Training Secure Software Engineers, Part 2: Criteria, content and metrics

This is Part 2 in our series of posts on the Adobe ASSET Software Security Certification Program which formed the basis for the newly released SAFEcode security training. In the first post, I gave an overview of the program. This second post deals with the logistics of creating your own certification program or supplemental training, and tracking your progress.

Setting Criteria
As I mentioned in the previous post, the ASSET (Adobe Secure Software Engineering Team) certification program is a four-tiered system, where people earn a “belt” per level attained: white, green, brown and black. Let’s start with the first two belt levels – the computer based trainings (CBTs).

It was important to us that participants set their own pace for going through the training. We knew that an average developer or quality engineer would not want to sit in, nor get a lot out of an eight hour classroom session delivered in a single day. Long sessions aren’t scalable for what we were trying to achieve – that is, basic security training for people that need to know security concepts as part of their job, but don’t necessarily want to be security professionals. We wanted security to be a necessary skill-set of everyone involved in development at Adobe.

Our original criteria for the training is that it must:

  • Be around 30-40 minutes in length (we have since shortened our goal length to 15-20 minutes)
  • Employ as simple an approach to the concepts discussed as possible
  • Use real-life examples from Adobe code and web sites
  • Have direct bearing on the job functions of our audience

Creating the Content
Security topics were divided up among the researchers on the ASSET team. Researchers chose topics either based on their own areas of expertise or areas where they wanted to become stronger. A subset review team critiqued the training and helped create tests for each training module, consisting of 10 to 15 questions about the most important elements of the training modules. Content took about two weeks of research per topic and a week of revisions. The CBT’s (computer based training) consist of PowerPoint decks with recorded voice-overs and some animated demos. As examples, we used Adobe code to drive issues home to developers who may have created, or at least worked with similar code. Fortunately, Adobe has an excellent multi-use product called Adobe Connect that, among other things, can be used as a Learning Management System (LMS). We were lucky to be able to adopt something native to our company rather than have to re-train people to use something new.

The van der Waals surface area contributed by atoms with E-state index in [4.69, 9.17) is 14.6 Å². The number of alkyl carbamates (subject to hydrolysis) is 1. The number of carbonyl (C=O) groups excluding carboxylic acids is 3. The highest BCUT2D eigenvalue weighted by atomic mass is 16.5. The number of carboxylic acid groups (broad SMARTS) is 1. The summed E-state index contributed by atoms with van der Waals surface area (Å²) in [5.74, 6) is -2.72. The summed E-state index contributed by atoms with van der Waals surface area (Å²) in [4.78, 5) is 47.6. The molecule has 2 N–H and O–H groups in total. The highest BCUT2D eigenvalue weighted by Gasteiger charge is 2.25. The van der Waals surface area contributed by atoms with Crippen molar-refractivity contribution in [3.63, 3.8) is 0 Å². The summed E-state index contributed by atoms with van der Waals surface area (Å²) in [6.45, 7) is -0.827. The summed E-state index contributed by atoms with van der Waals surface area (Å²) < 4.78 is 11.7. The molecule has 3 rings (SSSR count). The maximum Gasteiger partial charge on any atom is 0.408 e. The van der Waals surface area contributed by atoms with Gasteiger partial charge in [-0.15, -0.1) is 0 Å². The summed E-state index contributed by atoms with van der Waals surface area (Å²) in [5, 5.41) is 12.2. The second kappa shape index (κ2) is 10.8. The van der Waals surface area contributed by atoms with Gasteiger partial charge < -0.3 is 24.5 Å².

Using Metrics
We wrote a web tool called Tessa to interface with Adobe Connect to allow people to check the status of their progress through the training and provide an automated way for managers to follow-up with team members about their certification status. Status is visible to anyone within the company, which is a subtle way of encouraging competition among teams and individuals.

Ninja blog post

Above is a screen shot for Brad Arkin’s org. The yellow buttons allow him to automatically send a “nag” email to any slackers in his org. Clicking on a yellow button opens his email client and populates a message with the appropriate content to the person he has selected to nag. That way, all he has to do is hit “send”.

Going Public
We’ve also used this data to pull reports on geographies and business units to help spur competition. We found that our biggest success comes from the India offices, which have about twice the compliance level of the US and Europe combined. People get so into the program that they have requested paper certificates, signed by CSO, Brad Arkin, which we then mail to them.

Ultimately, per product certification status rolls up to an overall “Security Health” dashboard which is reviewed by executives at quarterly operations meetings.

In my next post: Tips for supplementing the SAFEcode Software Security training or building your own.

Josh Kebbel-Wyen
Sr. Program Manager